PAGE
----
Nasty typo in PEP 238 (revised)

Bengt Richter bokr at accessone.com
Sat Jul 28 08:59:13 CEST 2001


On Fri, 27 Jul 2001 17:53:28 GMT, Andrew Koenig <ark at research.att.com> wrote:

>David> In article <cp4rrz5onj.fsf at cj20424-a.reston1.va.home.com>,
>David>  Guido van Rossum <guido at python.org> wrote:
>
>>> Q. How do I write code that works under the classic rules as well
>>> as under the new rules without using // or a future division
>>> statement?
>
>>> A. Use x*1.0/y for true division, divmod(x, y)[0] for int
>>> division.  Especially the latter is best hidden inside a
>>> function.  You may also write floor(x)/y for true division if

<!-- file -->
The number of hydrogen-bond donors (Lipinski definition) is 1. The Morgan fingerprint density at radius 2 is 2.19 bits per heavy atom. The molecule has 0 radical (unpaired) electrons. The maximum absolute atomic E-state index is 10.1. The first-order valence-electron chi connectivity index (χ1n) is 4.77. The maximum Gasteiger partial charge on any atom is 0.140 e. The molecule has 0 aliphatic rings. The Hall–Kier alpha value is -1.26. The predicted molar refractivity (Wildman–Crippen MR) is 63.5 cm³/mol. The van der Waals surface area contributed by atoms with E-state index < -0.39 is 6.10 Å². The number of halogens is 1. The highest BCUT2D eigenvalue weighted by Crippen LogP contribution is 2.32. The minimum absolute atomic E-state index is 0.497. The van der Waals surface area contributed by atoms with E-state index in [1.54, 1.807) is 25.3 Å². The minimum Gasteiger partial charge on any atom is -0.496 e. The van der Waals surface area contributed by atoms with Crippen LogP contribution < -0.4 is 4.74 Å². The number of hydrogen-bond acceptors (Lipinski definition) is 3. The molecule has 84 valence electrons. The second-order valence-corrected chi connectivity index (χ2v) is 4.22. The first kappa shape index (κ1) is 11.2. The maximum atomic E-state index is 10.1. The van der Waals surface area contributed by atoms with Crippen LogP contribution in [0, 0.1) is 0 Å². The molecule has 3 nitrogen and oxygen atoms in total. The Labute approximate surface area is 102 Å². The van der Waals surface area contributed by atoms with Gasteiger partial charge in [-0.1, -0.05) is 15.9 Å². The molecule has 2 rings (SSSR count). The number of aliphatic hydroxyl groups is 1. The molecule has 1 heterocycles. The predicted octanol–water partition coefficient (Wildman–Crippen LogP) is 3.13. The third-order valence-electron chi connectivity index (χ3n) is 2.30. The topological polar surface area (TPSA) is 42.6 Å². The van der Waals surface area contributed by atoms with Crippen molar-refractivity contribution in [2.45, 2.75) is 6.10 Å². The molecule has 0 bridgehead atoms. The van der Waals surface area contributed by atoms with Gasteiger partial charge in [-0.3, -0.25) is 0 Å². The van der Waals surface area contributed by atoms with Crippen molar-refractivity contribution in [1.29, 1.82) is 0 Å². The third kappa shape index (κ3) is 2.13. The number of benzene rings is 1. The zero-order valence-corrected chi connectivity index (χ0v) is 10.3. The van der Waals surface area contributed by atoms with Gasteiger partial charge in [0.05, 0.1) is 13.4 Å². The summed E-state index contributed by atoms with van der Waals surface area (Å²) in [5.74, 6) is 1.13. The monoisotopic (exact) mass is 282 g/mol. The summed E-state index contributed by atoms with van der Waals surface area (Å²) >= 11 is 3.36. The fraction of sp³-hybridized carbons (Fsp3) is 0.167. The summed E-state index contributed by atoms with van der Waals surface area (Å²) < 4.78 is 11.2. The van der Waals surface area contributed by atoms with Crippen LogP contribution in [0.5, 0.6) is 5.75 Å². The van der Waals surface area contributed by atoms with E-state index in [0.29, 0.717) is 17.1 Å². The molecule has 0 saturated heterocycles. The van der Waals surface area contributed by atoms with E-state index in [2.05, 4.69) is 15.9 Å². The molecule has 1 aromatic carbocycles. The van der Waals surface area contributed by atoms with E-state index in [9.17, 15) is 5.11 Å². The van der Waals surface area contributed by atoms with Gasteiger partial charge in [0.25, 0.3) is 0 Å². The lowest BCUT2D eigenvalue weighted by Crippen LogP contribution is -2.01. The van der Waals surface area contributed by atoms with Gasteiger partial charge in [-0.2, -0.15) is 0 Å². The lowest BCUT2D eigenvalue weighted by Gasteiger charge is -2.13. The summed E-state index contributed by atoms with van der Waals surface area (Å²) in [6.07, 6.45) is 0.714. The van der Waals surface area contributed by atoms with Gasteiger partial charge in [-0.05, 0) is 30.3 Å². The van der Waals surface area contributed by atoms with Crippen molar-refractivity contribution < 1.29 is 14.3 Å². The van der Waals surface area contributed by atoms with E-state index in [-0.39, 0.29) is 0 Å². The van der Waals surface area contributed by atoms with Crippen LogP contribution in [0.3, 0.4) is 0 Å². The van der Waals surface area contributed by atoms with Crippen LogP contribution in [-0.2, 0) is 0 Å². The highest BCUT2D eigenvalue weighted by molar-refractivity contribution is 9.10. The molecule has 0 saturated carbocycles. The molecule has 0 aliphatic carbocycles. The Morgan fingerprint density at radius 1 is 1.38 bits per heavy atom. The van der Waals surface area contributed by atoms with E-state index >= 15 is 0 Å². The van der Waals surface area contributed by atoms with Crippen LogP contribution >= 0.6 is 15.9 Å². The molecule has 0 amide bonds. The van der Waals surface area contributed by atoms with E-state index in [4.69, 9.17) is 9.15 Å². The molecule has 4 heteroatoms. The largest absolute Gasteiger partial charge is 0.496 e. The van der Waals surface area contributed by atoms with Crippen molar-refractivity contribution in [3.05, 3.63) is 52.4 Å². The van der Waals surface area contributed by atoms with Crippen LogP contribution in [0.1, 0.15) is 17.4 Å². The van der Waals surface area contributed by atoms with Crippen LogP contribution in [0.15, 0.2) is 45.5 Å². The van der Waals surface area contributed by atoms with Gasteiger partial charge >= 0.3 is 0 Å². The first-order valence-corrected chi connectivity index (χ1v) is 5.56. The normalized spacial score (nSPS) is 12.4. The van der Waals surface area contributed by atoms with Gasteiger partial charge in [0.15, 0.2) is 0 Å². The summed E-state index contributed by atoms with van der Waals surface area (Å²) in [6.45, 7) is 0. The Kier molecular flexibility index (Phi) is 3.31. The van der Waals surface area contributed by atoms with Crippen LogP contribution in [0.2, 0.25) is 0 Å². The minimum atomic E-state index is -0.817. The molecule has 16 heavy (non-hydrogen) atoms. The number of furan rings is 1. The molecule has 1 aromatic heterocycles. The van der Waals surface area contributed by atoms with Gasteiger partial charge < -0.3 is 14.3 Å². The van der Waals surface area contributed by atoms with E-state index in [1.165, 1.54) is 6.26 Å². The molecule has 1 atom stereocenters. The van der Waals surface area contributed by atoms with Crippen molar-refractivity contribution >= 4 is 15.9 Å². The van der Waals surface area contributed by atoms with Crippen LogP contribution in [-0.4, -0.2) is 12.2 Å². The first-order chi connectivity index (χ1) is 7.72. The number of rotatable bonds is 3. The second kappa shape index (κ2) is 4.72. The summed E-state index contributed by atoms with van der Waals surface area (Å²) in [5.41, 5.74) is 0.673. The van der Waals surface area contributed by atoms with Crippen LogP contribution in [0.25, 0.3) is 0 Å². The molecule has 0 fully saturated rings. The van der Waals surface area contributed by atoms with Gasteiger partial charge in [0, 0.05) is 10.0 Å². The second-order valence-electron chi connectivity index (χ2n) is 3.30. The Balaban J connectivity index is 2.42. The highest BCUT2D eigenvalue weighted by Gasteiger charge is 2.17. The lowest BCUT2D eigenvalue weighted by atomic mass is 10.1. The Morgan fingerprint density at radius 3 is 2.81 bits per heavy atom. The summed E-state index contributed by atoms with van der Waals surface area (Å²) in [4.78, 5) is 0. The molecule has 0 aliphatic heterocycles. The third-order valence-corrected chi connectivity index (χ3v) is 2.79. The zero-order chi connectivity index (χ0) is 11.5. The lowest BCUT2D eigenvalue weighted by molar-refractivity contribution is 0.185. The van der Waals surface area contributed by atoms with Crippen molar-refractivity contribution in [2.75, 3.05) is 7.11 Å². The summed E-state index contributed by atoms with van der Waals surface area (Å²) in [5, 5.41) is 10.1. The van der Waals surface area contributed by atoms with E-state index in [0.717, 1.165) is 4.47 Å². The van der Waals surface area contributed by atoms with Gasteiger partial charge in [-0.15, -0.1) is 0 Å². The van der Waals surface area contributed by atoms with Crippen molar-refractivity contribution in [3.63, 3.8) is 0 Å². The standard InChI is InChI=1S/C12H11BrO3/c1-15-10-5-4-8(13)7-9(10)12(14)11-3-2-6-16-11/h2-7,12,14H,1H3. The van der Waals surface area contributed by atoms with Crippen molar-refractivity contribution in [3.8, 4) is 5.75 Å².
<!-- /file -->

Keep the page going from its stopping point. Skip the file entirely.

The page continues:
>>> you are sure that you don't expect complex numbers.
>
>David> Shouldn't this be float(x)/y ?
>
>What if x is complex?
>
Why couldn't float apply like a scalar multiply? I.e., do it
to both real and imaginary values separately.

It won't do for abs() and such, but float() is just a numeric
representation control with possible exactness effects.
int() could be viewed that way too. floor() and ceil() could bring
things to integer grid points, if that makes sense.



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